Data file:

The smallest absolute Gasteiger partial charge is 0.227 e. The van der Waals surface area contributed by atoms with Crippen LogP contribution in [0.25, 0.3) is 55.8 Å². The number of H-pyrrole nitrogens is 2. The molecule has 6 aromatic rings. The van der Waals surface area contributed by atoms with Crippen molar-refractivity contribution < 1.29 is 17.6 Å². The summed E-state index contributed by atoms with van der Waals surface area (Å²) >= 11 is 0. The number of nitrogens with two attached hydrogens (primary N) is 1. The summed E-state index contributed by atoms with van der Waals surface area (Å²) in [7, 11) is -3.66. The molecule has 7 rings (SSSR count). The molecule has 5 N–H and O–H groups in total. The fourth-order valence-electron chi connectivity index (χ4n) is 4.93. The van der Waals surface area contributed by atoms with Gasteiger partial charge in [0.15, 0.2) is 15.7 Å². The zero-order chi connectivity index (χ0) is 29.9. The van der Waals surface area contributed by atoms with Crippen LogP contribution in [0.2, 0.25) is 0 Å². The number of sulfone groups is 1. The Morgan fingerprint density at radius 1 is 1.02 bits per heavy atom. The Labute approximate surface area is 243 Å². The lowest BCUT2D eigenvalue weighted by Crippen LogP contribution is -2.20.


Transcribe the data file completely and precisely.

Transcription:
The smallest absolute Gasteiger partial charge is 0.227 e. The van der Waals surface area contributed by atoms with Crippen LogP contribution in [0.25, 0.3) is 55.8 Å². The number of H-pyrrole nitrogens is 2. The molecule has 6 aromatic rings. The van der Waals surface area contributed by atoms with Crippen molar-refractivity contribution < 1.29 is 17.6 Å². The summed E-state index contributed by atoms with van der Waals surface area (Å²) >= 11 is 0. The number of nitrogens with two attached hydrogens (primary N) is 1. The summed E-state index contributed by atoms with van der Waals surface area (Å²) in [7, 11) is -3.66. The molecule has 7 rings (SSSR count). The molecule has 5 N–H and O–H groups in total. The fourth-order valence-electron chi connectivity index (χ4n) is 4.93. The van der Waals surface area contributed by atoms with Gasteiger partial charge in [0.15, 0.2) is 15.7 Å². The zero-order chi connectivity index (χ0) is 29.9. The van der Waals surface area contributed by atoms with Crippen LogP contribution in [0.2, 0.25) is 0 Å². The number of sulfone groups is 1. The Morgan fingerprint density at radius 1 is 1.02 bits per heavy atom. The Labute approximate surface area is 243 Å². The lowest BCUT2D eigenvalue weighted by Crippen LogP contribution is -2.20.